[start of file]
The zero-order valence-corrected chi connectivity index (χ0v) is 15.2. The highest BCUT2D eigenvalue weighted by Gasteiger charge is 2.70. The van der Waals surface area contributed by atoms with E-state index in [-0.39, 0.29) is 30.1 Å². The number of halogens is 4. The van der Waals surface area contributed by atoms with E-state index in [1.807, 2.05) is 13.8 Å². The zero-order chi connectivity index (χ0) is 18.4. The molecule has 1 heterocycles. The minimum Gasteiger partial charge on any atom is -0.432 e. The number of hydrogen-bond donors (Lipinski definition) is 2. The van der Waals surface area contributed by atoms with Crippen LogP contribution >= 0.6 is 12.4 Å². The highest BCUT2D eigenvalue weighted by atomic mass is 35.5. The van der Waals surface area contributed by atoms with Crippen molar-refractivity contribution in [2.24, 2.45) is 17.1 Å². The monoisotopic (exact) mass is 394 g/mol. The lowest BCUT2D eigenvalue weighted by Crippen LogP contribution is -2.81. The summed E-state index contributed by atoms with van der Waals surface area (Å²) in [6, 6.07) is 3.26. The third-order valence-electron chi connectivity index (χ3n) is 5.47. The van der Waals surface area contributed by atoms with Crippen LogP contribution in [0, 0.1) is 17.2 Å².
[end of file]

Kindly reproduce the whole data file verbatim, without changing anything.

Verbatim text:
The zero-order valence-corrected chi connectivity index (χ0v) is 15.2. The highest BCUT2D eigenvalue weighted by Gasteiger charge is 2.70. The van der Waals surface area contributed by atoms with E-state index in [-0.39, 0.29) is 30.1 Å². The number of halogens is 4. The van der Waals surface area contributed by atoms with E-state index in [1.807, 2.05) is 13.8 Å². The zero-order chi connectivity index (χ0) is 18.4. The molecule has 1 heterocycles. The minimum Gasteiger partial charge on any atom is -0.432 e. The number of hydrogen-bond donors (Lipinski definition) is 2. The van der Waals surface area contributed by atoms with Crippen LogP contribution >= 0.6 is 12.4 Å². The highest BCUT2D eigenvalue weighted by atomic mass is 35.5. The van der Waals surface area contributed by atoms with Crippen molar-refractivity contribution in [2.24, 2.45) is 17.1 Å². The monoisotopic (exact) mass is 394 g/mol. The lowest BCUT2D eigenvalue weighted by Crippen LogP contribution is -2.81. The summed E-state index contributed by atoms with van der Waals surface area (Å²) in [6, 6.07) is 3.26. The third-order valence-electron chi connectivity index (χ3n) is 5.47. The van der Waals surface area contributed by atoms with Crippen LogP contribution in [0, 0.1) is 17.2 Å².